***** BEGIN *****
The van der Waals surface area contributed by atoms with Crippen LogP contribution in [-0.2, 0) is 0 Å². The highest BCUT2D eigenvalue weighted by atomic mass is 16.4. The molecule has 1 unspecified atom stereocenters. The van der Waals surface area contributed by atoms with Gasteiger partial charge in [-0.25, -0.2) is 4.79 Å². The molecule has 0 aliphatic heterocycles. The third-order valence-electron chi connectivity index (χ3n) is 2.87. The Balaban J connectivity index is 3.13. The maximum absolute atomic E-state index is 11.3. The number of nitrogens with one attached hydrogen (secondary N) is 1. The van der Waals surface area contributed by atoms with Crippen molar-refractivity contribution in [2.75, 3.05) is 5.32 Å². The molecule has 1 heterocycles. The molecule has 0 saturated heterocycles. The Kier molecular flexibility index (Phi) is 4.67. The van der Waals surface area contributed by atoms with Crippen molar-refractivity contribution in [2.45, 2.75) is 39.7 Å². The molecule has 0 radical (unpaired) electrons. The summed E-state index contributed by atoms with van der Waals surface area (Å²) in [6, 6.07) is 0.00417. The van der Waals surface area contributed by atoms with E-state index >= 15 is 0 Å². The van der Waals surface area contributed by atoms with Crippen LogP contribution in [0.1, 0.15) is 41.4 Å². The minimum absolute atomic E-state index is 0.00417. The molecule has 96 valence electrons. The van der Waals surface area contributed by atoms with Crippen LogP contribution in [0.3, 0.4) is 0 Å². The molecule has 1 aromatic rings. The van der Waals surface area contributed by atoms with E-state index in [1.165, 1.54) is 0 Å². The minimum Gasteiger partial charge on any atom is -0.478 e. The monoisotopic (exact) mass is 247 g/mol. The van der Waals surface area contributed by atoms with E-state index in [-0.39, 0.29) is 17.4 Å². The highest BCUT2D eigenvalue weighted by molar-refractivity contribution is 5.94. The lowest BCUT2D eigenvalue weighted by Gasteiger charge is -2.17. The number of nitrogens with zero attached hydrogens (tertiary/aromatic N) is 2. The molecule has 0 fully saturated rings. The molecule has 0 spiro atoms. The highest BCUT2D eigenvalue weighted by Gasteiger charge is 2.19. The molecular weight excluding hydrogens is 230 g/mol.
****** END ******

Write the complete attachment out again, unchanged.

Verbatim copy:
The van der Waals surface area contributed by atoms with Crippen LogP contribution in [-0.2, 0) is 0 Å². The highest BCUT2D eigenvalue weighted by atomic mass is 16.4. The molecule has 1 unspecified atom stereocenters. The van der Waals surface area contributed by atoms with Gasteiger partial charge in [-0.25, -0.2) is 4.79 Å². The molecule has 0 aliphatic heterocycles. The third-order valence-electron chi connectivity index (χ3n) is 2.87. The Balaban J connectivity index is 3.13. The maximum absolute atomic E-state index is 11.3. The number of nitrogens with one attached hydrogen (secondary N) is 1. The van der Waals surface area contributed by atoms with Crippen molar-refractivity contribution in [2.75, 3.05) is 5.32 Å². The molecule has 1 heterocycles. The molecule has 0 saturated heterocycles. The Kier molecular flexibility index (Phi) is 4.67. The van der Waals surface area contributed by atoms with Crippen molar-refractivity contribution in [2.45, 2.75) is 39.7 Å². The molecule has 0 radical (unpaired) electrons. The summed E-state index contributed by atoms with van der Waals surface area (Å²) in [6, 6.07) is 0.00417. The van der Waals surface area contributed by atoms with E-state index >= 15 is 0 Å². The van der Waals surface area contributed by atoms with Crippen LogP contribution in [0.1, 0.15) is 41.4 Å². The minimum absolute atomic E-state index is 0.00417. The molecule has 96 valence electrons. The van der Waals surface area contributed by atoms with Crippen LogP contribution in [0.3, 0.4) is 0 Å². The molecule has 1 aromatic rings. The van der Waals surface area contributed by atoms with E-state index in [1.165, 1.54) is 0 Å². The minimum Gasteiger partial charge on any atom is -0.478 e. The monoisotopic (exact) mass is 247 g/mol. The van der Waals surface area contributed by atoms with E-state index in [-0.39, 0.29) is 17.4 Å². The highest BCUT2D eigenvalue weighted by molar-refractivity contribution is 5.94. The lowest BCUT2D eigenvalue weighted by Gasteiger charge is -2.17. The number of nitrogens with zero attached hydrogens (tertiary/aromatic N) is 2. The molecule has 0 fully saturated rings. The molecule has 0 spiro atoms. The highest BCUT2D eigenvalue weighted by Gasteiger charge is 2.19. The molecular weight excluding hydrogens is 230 g/mol.